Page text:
Dickensian characters - real or nil? An analysis of characters in Our Mutual Friend by Benjamin Foitzik

Dickensian characters - real or nil? An analysis of characters in Our Mutual Friend

byBenjamin Foitzik

Kobo ebook | April 5, 2003

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Seminar paper from the year 2002 in the subject English Language and Literature Studies - Literature, grade: 1,7 (A-), Technical University of Braunschweig (English Seminar), course: Hauptseminar: Charles Dickens, 6 entries in the bibliography, language: English, abstract: To begin with the end, the overall statement of this paper is that the characters in Charles Dickens's Our Mutual Friend are for the most part inconsistent. In order to clarify this assertion to the reader, I will at first provide an overview of how Dickens's characters were received by various critics. This will be the foundation for my claim that his characters are not realistic since they are only described from the outside and, thus, character-development is only achieved by means of the plot. This lack of introspection derives from the fact that Dickens's focus as a writer was surely on social issues and not on character-development. That Dickens was a great novelist will not be questioned, seeing that, despite this lack of interiority and the ensuing incoherence of the characters to the critic, his characters work during the experience of the first reading. This I will show by examining the character of Eugene Wrayburn in Our Mutual Friend, whose final catharsis is approved of by the reader at first, but has to be highly doubted at second sight, as his actions and thoughts do not justify his reformation to a person of integrity. A thorough study of Wrayburn's character will reveal that he is a sadist who exults in humiliating other people and wielding power over them, which will raise the question whether he has to be considered as a villainous rather than heroic character. I will then investigate the character of Bradley Headstone, who appears to be the villain of the subplot revolving around Lizzie Hexam. This analysis will lead to the discovery that Headstone is not so much of a villain but has to be seen as a victim of society and its machinery. Headstone's story has to be seen as tragic since he succumbs to his violent passions and lets them drive him to despair and the edge of reason in the end. In addition, I will juxtapose Wrayburn's character to that of his opponent Headstone and thus illustrates the fact that, while we do not get an insight into Wrayburn's emotions and therefore cannot understand his deeds, Headstone's actions and motivations are rendered plausible for the reader by the way Dickens describes his character, from the outside as well as from the inside. [...]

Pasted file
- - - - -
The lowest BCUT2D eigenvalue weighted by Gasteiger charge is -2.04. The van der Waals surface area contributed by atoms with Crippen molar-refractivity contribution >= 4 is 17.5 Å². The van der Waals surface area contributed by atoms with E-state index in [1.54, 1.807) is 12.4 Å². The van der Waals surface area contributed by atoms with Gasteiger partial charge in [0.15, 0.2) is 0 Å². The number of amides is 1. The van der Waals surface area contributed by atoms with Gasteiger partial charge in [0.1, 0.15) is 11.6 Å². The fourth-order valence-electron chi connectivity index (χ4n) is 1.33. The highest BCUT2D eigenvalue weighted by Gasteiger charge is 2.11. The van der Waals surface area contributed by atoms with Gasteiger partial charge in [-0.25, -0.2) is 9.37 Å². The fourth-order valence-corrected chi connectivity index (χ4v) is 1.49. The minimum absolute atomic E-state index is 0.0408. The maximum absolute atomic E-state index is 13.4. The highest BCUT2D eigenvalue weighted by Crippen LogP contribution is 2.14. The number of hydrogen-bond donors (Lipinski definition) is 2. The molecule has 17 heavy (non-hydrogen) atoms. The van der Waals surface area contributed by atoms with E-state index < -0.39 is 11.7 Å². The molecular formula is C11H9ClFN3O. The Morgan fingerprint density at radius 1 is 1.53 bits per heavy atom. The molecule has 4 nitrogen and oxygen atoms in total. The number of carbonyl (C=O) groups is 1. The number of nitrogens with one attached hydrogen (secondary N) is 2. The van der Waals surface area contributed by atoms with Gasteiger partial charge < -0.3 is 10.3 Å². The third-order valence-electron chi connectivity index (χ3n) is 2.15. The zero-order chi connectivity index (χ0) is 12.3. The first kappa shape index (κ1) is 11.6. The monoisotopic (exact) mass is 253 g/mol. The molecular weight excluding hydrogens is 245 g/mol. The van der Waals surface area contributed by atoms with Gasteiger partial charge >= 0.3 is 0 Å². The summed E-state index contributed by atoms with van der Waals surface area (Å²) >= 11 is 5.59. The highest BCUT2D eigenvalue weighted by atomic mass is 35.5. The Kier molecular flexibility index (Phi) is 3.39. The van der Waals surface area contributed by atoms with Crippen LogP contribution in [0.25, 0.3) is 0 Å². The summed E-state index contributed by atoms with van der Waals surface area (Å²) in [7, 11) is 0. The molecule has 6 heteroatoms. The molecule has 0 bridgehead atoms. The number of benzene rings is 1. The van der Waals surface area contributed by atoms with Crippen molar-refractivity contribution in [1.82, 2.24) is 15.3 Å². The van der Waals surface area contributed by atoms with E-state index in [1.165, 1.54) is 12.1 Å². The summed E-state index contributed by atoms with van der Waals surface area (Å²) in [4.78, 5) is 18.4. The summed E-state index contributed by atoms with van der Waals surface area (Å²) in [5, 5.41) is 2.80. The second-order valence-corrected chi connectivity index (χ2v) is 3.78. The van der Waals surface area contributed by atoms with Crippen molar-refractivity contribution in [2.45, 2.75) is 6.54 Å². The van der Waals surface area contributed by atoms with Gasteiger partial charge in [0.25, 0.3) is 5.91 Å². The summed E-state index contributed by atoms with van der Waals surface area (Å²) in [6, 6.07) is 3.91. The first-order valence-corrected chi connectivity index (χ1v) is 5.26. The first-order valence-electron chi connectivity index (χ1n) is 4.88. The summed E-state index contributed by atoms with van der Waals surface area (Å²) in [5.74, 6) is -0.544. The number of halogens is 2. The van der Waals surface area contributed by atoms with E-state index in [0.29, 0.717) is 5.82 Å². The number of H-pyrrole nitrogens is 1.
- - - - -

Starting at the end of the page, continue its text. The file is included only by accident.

Title:Dickensian characters - real or nil? An analysis of characters in Our Mutual FriendFormat:Kobo ebookPublished:April 5, 2003Publisher:GRIN PublishingLanguage:English

The following ISBNs are associated with this title:

ISBN - 10:363818093X

ISBN - 13:9783638180931